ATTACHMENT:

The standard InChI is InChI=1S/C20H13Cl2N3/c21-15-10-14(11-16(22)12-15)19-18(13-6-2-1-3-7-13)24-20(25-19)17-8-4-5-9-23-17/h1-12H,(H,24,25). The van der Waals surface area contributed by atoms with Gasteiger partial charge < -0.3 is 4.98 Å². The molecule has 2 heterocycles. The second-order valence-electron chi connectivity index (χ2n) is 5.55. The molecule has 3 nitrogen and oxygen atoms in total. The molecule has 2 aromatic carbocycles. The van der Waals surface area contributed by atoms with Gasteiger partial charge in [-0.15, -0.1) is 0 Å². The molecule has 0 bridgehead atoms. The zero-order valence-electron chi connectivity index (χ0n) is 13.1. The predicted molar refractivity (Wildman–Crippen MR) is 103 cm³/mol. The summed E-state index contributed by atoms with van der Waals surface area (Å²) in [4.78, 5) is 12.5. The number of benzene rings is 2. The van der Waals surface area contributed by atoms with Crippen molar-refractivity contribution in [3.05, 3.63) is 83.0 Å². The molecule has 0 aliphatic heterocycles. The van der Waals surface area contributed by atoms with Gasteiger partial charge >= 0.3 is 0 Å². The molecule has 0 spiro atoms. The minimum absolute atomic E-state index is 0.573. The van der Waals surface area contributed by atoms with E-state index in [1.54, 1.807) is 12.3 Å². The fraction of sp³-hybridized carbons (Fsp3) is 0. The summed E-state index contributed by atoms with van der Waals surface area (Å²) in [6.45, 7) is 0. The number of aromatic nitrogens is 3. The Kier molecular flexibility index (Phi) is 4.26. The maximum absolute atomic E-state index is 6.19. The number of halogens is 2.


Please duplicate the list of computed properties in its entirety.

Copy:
The standard InChI is InChI=1S/C20H13Cl2N3/c21-15-10-14(11-16(22)12-15)19-18(13-6-2-1-3-7-13)24-20(25-19)17-8-4-5-9-23-17/h1-12H,(H,24,25). The van der Waals surface area contributed by atoms with Gasteiger partial charge < -0.3 is 4.98 Å². The molecule has 2 heterocycles. The second-order valence-electron chi connectivity index (χ2n) is 5.55. The molecule has 3 nitrogen and oxygen atoms in total. The molecule has 2 aromatic carbocycles. The van der Waals surface area contributed by atoms with Gasteiger partial charge in [-0.15, -0.1) is 0 Å². The molecule has 0 bridgehead atoms. The zero-order valence-electron chi connectivity index (χ0n) is 13.1. The predicted molar refractivity (Wildman–Crippen MR) is 103 cm³/mol. The summed E-state index contributed by atoms with van der Waals surface area (Å²) in [4.78, 5) is 12.5. The number of benzene rings is 2. The van der Waals surface area contributed by atoms with Crippen molar-refractivity contribution in [3.05, 3.63) is 83.0 Å². The molecule has 0 aliphatic heterocycles. The van der Waals surface area contributed by atoms with Gasteiger partial charge >= 0.3 is 0 Å². The molecule has 0 spiro atoms. The minimum absolute atomic E-state index is 0.573. The van der Waals surface area contributed by atoms with E-state index in [1.54, 1.807) is 12.3 Å². The fraction of sp³-hybridized carbons (Fsp3) is 0. The summed E-state index contributed by atoms with van der Waals surface area (Å²) in [6.45, 7) is 0. The number of aromatic nitrogens is 3. The Kier molecular flexibility index (Phi) is 4.26. The maximum absolute atomic E-state index is 6.19. The number of halogens is 2.